The days of folks browsing the cages of pet stores and, on a whim, taking home a parrot are mostly gone. That’s mainly because pet stores no longer sell the talkative birds.
And Renee Quimby couldn’t be happier about that. Not only are parrots social, often loud and extremely loyal, they also live a long time. Up to 100 years for a large macaw.
That life span, as well as a variety of other challenges associated with parrots, is really what has made the work of Quimby and her Parrot Adoption Education Program (PAEP) necessary: Simply put, parrots often live longer than their owners can keep them.
Part shelter, part sanctuary, PAEP seeks to pair responsible and knowledgeable owners with parrots that have been given up by their previous owners for one reason or another.
Last August, the 18-year-old program moved from Lino Lakes to its new home at 108 Lake St. N. in Forest Lake.
“We watch the bird for those clues,” Quimby said of an adoption process that often means the parrot chooses its human, rather than the other way around. “The bird has to like the owner, otherwise it’s going to be a fight.”
PAEP is one of a handful of parrot shelters or sanctuaries in the Twin Cities area, including Minnesota Avian Adoption and Rescue Services on the East Side of St. Paul and Avalon Parrots in Mahtomedi.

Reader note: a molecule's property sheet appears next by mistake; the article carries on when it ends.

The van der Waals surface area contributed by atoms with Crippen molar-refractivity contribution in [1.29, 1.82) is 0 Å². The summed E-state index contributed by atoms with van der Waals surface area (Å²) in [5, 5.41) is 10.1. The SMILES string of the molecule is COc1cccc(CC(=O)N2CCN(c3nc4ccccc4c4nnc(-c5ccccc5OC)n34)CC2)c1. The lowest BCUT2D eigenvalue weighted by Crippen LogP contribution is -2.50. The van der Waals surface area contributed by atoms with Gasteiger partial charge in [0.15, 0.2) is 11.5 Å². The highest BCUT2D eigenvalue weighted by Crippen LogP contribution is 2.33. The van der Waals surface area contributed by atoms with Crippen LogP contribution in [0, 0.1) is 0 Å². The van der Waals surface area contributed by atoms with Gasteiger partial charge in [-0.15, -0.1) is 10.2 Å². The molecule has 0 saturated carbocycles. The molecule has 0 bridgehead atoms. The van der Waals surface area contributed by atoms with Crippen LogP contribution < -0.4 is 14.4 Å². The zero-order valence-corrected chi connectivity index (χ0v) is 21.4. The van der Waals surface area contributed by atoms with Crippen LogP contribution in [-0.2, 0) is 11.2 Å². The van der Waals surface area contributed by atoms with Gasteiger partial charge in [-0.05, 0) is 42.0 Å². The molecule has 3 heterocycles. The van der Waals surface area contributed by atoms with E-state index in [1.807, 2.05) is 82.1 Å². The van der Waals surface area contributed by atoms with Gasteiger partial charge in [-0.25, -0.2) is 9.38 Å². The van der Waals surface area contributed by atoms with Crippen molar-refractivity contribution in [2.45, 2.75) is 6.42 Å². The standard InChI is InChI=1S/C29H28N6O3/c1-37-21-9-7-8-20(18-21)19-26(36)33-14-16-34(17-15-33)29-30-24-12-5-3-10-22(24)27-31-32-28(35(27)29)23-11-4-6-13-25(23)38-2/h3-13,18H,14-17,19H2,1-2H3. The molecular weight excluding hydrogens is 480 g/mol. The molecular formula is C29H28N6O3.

About 15 volunteers operate the nonprofit PAEP shelter, located in a former dental and medical chair reupholsters shop next door to a pet store in downtown Forest Lake.
The shelter’s annual budget is about $5,000, Quimby said, with most of it coming through adoption fees, the sale of cages and supplies, and donations.
On a recent Saturday, as traffic outside sped north to fishing lakes far and wide, 24 parrots of different species squawked, talked and socialized with each other and several volunteers.
When asked about the shelter’s oldest parrot, Quimby mentioned 40-year-old Buddy, a blue and gold macaw that was just adopted after more than two years at PAEP. Buddy’s owner of 35 years had to give up the parrot after her husband died and she moved to a townhouse that didn’t allow parrots.
Then there’s Lucky, who came to the shelter from a home where the husband abused his wife — and the parrot, too. Lucky would attack men who came into the shop, Quimby said, so he now stays in a foster home. In fact, that’s how the shelter got its start, she said: So many birds had been given up that there weren’t enough foster homes to hold them.
Adoption fees for birds range from $600 for a macaw to $15 for budgies, Quimby said. Continuous care — such as beak and feather grooming — is included, she said.
But a huge part of the shelter’s mission is education. Many of the people who have adopted an estimated 2,000 parrots since 2000 decided to volunteer first to better learn about the birds, which have the intellect of a 5-year-old human but the emotional maturity of a toddler.
“I’ve been in it for 25 years and I’m still learning,” Quimby said.
The shelter is open to the public from 11 a.m. to 3 p.m. on Saturdays and from 4 to 8 p.m. on Mondays and Wednesdays.